When San Clemente Times posed to James a list of several questions related to the lawsuit and his request for the JPIA to cover his legal bills, the elected official on Wednesday morning, April 28, responded in an email with the following:

“It would not be prudent to comment on an extraordinarily frivolous lawsuit directed at me as a public official and meant to distract me from conducting my official duties,” James wrote. “However, it is important to note this continued harassment will never deter me from the important issues facing San Clemente such as fighting the Toll Road, keeping vacation rentals from littering our city, cutting our city budget and supporting our businesses as they recover from the pandemic.”

As a follow-up, the question was asked how he justifies asking taxpayers to foot the bill for his legal expenses. In reply, James said he had already responded to the newspaper’s questions.


Bieber, the owner of Bieber Communications, which provides mailing services for political campaigns, helped work on James’ bid for special election back in 2019. He filed his lawsuit after learning from fellow residents that James had told them of the alleged death threat Bieber had made toward the public official.

In his defamation lawsuit, Bieber cites a text message exchange in which James tells San Clemente residents “Bieber threatened to kill me.” James had sent that text after being told he was seen meeting with then-Councilmember Chris Hamm outside of his home.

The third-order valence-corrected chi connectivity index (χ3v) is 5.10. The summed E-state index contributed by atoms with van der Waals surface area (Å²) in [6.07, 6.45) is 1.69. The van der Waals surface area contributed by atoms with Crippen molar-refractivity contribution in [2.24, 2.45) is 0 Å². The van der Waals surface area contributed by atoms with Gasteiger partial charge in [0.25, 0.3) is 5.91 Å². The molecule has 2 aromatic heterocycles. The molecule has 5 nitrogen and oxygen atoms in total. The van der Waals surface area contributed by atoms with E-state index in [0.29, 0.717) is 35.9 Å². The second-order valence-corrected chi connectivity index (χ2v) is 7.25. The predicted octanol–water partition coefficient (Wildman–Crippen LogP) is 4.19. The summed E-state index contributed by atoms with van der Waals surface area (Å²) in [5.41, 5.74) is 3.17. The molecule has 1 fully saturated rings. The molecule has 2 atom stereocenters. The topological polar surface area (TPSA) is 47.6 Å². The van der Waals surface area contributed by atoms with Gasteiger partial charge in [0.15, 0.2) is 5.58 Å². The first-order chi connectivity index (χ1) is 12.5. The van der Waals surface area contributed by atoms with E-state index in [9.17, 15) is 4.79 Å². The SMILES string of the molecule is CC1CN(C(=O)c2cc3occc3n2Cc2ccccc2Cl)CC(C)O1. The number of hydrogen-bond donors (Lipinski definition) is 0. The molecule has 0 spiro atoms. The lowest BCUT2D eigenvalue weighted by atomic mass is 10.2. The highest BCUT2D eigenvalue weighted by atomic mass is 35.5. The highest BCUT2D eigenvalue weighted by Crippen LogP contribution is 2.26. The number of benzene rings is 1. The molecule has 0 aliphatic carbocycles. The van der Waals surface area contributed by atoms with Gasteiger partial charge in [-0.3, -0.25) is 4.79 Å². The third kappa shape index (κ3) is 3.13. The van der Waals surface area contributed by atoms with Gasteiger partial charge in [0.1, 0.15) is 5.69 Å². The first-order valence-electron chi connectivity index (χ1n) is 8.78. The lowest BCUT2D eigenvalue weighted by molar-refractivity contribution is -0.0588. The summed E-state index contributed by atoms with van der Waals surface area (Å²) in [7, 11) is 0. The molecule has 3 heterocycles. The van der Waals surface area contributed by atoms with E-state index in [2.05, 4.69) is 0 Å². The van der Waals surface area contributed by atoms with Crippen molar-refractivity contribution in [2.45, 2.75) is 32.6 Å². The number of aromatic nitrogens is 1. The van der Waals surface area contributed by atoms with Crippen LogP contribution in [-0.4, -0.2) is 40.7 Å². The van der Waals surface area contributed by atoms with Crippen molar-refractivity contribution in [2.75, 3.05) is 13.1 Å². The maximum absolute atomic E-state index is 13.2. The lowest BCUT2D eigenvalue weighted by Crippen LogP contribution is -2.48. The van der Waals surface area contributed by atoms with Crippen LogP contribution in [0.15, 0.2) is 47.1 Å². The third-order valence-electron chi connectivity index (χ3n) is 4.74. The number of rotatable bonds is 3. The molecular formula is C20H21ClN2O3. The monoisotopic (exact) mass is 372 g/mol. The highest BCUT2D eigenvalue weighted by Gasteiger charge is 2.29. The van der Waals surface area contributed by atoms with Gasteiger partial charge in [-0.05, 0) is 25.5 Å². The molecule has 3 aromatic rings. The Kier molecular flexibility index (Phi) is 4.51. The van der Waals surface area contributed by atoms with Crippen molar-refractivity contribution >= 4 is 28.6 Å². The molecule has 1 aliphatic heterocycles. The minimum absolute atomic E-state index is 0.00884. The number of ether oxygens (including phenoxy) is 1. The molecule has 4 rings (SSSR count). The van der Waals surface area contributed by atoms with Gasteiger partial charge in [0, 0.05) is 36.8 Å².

“Defendant James demanded to know how they knew Councilman Hamm was at his home, and angrily stated there was a risk to his home,” the suit states, adding that no one would reveal how they knew of Hamm’s visit to James’ home, while also disputing the notion that there was a “safety risk.”

“Defendant James replied in a text: ‘So you refused to tell me … Bieber threatened to kill me, and my wife shouldn’t be freaked out,’ ” according to the lawsuit, which said James allegedly continued to write in the chat that there were witnesses who had heard Bieber’s alleged threat.

Bieber’s complaint further alleges that James, as a then-candidate, misled members of his 2019 campaign with false information that he possessed a prestigious military decoration he was never actually awarded.

In campaign materials the Republican Party of Orange County mailed out to San Clemente voters in the lead-up to the 2019 election, James, a retired Army veteran, was falsely depicted as having received the Legion of Merit for his service.

According to the lawsuit, Bieber had led the push to get the OCGOP’s endorsement of James ahead of the election. Citing James’ alleged claim that he had received the medal, Bieber used the information in an email appealing to members of the local Republican Party.

James has staunchly denied having any involvement in the OCGOP’s mailers. In court filings responding to the lawsuit, James calls Bieber’s allegations related to the Legion of Merit controversy “irrelevant,” and a tool by which to hurt the official’s chances of reelection.

“Regardless of Bieber’s intent, this case is actually about a threat by a party political operative who drafts hit pieces for a living, spoken in a bar, to ‘kill’ an elected official he has it out for—in the run-up to campaign season,” a Nov. 30 court filing from James had said.

Last September, James had asked the court to dismiss the case in an anti-SLAPP (strategic lawsuits against public participation) motion. At the heart of his defense was the claim that his conversation with voters regarding the alleged threat was a matter of public interest.